Unemployable Graduates Are Products Of Faulty Basic Education ­—Prof Gabadeen,

By Marlikberry,

CLEMENT IDOKO on the neglect of basic education, curriculum review and funding of the sector, among other issues. Excerpts:
Free education was introduced in Nigeria in 1955, 66 years after, how far have we gone?
Let me start by correcting this notion. I’m not aware anytime that we actually have what I describe as absolute free education. When you say something is free, we need to start dissecting what is actually free in our free education. Most of what we call free education happens only in the area of tuition fees. We have not been having what I will describe as holistic free education, whereby a child just goes to the school, receives education, including the materials and stipend. In costing education, we have what is called social cost and private cost. When we put this together, that child they say is enjoying free education won’t pay for his feeding, transport, and books. For now, who pays for all that, is it government or the parents? Education has not been totally free. The parents are still incurring some costs in the education.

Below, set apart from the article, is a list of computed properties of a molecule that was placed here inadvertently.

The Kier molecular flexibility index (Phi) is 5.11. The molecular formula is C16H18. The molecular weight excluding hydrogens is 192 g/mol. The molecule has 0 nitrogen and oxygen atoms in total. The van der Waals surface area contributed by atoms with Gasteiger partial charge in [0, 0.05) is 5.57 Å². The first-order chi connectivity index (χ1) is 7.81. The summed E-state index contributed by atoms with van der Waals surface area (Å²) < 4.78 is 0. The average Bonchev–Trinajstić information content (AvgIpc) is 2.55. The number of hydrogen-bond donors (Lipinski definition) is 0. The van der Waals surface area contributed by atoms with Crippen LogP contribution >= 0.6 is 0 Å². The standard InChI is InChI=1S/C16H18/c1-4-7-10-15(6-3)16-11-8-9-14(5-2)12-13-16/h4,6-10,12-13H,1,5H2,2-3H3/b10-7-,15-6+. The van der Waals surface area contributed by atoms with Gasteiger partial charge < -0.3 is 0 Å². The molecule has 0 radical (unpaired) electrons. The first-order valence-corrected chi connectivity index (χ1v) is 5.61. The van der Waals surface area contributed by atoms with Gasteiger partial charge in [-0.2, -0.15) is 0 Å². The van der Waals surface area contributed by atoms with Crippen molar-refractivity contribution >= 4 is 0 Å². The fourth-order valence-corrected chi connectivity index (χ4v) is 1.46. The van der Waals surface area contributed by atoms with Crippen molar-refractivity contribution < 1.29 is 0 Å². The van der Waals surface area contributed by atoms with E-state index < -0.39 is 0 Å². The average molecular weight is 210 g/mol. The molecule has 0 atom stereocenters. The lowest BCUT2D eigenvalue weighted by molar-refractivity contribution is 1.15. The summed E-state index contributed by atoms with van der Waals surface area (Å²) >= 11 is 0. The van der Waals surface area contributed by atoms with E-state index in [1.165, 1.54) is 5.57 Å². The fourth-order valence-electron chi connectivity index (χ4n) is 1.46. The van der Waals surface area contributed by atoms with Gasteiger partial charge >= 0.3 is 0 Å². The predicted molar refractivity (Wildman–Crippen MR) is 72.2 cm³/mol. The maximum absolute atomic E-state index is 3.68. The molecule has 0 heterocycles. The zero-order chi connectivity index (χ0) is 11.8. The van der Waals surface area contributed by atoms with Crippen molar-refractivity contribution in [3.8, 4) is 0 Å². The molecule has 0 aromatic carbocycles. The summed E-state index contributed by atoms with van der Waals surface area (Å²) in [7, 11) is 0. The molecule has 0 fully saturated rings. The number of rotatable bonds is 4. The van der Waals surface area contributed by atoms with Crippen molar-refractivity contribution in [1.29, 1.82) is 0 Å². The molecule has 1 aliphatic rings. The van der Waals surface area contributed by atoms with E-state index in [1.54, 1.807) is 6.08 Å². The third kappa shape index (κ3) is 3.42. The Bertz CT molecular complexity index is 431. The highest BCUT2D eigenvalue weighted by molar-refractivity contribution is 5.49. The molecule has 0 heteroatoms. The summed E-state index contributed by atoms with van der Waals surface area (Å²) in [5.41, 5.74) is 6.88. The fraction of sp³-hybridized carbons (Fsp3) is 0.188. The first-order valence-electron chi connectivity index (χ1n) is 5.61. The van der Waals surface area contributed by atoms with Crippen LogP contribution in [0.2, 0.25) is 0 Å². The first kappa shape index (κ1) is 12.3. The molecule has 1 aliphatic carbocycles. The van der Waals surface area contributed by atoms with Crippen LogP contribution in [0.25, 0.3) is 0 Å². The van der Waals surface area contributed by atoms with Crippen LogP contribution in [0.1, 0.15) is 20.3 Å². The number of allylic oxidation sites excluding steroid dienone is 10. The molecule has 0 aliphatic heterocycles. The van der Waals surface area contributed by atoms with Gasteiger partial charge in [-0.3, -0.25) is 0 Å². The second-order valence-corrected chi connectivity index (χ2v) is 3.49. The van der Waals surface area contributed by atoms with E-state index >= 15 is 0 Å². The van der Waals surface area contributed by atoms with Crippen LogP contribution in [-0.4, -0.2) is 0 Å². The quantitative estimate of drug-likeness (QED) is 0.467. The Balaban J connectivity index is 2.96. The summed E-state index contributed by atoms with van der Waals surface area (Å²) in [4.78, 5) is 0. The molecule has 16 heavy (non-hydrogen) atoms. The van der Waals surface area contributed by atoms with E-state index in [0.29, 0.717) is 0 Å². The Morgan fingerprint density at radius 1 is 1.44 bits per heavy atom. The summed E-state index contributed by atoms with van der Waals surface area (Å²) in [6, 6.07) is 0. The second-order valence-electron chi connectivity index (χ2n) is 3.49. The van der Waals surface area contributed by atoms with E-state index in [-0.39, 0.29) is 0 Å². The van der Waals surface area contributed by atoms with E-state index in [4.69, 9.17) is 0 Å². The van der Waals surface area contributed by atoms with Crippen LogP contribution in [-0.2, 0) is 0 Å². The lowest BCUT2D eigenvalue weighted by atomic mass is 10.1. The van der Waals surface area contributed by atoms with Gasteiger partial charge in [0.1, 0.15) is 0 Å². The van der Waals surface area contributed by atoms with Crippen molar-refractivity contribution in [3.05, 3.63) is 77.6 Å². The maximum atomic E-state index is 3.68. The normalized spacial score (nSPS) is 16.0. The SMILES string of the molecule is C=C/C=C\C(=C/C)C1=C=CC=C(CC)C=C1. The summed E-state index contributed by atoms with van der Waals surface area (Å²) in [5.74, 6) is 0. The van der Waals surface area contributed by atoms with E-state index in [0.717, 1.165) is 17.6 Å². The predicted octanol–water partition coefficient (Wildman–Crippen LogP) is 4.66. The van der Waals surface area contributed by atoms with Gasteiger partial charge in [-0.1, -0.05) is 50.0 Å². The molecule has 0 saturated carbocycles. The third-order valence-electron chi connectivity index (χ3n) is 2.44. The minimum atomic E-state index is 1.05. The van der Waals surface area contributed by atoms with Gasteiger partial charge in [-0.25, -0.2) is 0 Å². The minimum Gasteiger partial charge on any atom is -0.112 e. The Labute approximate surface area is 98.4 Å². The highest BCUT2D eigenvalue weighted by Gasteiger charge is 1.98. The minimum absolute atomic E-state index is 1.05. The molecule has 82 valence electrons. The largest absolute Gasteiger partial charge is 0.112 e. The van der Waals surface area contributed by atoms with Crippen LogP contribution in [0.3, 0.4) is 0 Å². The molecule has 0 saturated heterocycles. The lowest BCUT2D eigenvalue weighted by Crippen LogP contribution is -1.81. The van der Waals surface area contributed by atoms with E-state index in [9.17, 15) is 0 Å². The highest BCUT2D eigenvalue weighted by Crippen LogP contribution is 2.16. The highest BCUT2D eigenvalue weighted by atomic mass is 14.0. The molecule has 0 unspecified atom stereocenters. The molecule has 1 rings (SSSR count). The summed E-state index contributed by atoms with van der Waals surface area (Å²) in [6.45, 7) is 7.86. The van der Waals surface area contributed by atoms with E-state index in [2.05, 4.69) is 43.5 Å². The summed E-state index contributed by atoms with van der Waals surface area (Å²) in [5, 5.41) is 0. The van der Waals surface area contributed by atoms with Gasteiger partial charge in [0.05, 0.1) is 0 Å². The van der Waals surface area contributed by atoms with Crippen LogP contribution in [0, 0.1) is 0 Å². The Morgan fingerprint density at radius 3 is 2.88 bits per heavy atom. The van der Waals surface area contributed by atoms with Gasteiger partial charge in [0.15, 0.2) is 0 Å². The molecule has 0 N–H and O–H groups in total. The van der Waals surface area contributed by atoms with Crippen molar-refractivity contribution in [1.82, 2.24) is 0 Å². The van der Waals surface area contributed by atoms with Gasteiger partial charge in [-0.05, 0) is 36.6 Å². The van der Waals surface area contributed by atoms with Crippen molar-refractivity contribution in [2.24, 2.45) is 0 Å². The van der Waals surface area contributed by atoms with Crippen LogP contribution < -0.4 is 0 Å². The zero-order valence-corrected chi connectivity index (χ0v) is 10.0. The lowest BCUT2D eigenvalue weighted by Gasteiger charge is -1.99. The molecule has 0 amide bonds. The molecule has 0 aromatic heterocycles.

But we need to understand what basic education is. It is like a housing project, you see a building standing and all of a sudden, that building collapses. The next thing you need to find out is the three layers of building project: the foundation, block setting and finishing. We take education to be like a housing project, we have primary, secondary and tertiary. Basic education is standing like the foundation, secondary is like block setting and the finishing is the tertiary education.

Today, people are crying about the products of tertiary education because they are seeing those ones. But the foundation is faulty.

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